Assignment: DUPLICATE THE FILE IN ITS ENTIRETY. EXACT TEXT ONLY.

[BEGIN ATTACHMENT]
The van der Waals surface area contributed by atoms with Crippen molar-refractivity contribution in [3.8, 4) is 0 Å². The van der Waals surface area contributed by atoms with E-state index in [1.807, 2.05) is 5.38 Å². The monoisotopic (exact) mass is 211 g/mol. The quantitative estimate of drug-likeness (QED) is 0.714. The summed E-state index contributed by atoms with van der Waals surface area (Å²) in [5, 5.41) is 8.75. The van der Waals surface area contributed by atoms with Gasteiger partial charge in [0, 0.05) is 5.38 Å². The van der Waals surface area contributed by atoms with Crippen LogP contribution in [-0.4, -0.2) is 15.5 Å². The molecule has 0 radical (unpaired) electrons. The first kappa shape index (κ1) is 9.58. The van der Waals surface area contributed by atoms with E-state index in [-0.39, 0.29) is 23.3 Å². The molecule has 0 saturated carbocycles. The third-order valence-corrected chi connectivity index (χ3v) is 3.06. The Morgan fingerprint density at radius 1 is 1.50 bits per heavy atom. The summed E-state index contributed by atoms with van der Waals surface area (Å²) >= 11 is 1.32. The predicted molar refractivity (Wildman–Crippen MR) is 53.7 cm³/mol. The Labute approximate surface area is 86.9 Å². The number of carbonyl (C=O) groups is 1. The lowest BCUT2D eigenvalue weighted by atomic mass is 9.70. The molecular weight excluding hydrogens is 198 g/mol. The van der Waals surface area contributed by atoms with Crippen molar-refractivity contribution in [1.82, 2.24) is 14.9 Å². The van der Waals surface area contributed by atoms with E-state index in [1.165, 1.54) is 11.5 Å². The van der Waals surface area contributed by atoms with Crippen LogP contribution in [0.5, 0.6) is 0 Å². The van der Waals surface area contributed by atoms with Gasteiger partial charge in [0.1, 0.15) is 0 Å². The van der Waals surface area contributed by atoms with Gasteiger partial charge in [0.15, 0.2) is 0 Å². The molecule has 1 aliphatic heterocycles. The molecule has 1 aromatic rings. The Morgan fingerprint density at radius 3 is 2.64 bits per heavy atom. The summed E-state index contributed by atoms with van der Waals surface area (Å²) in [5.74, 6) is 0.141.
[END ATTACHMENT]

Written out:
The van der Waals surface area contributed by atoms with Crippen molar-refractivity contribution in [3.8, 4) is 0 Å². The van der Waals surface area contributed by atoms with E-state index in [1.807, 2.05) is 5.38 Å². The monoisotopic (exact) mass is 211 g/mol. The quantitative estimate of drug-likeness (QED) is 0.714. The summed E-state index contributed by atoms with van der Waals surface area (Å²) in [5, 5.41) is 8.75. The van der Waals surface area contributed by atoms with Gasteiger partial charge in [0, 0.05) is 5.38 Å². The van der Waals surface area contributed by atoms with Crippen LogP contribution in [-0.4, -0.2) is 15.5 Å². The molecule has 0 radical (unpaired) electrons. The first kappa shape index (κ1) is 9.58. The van der Waals surface area contributed by atoms with E-state index in [-0.39, 0.29) is 23.3 Å². The molecule has 0 saturated carbocycles. The third-order valence-corrected chi connectivity index (χ3v) is 3.06. The Morgan fingerprint density at radius 1 is 1.50 bits per heavy atom. The summed E-state index contributed by atoms with van der Waals surface area (Å²) >= 11 is 1.32. The predicted molar refractivity (Wildman–Crippen MR) is 53.7 cm³/mol. The Labute approximate surface area is 86.9 Å². The number of carbonyl (C=O) groups is 1. The lowest BCUT2D eigenvalue weighted by atomic mass is 9.70. The molecular weight excluding hydrogens is 198 g/mol. The van der Waals surface area contributed by atoms with Crippen molar-refractivity contribution in [1.82, 2.24) is 14.9 Å². The van der Waals surface area contributed by atoms with E-state index in [1.165, 1.54) is 11.5 Å². The van der Waals surface area contributed by atoms with Crippen LogP contribution in [0.5, 0.6) is 0 Å². The van der Waals surface area contributed by atoms with Gasteiger partial charge in [0.1, 0.15) is 0 Å². The van der Waals surface area contributed by atoms with Gasteiger partial charge in [0.15, 0.2) is 0 Å². The molecule has 1 aliphatic heterocycles. The molecule has 1 aromatic rings. The Morgan fingerprint density at radius 3 is 2.64 bits per heavy atom. The summed E-state index contributed by atoms with van der Waals surface area (Å²) in [5.74, 6) is 0.141.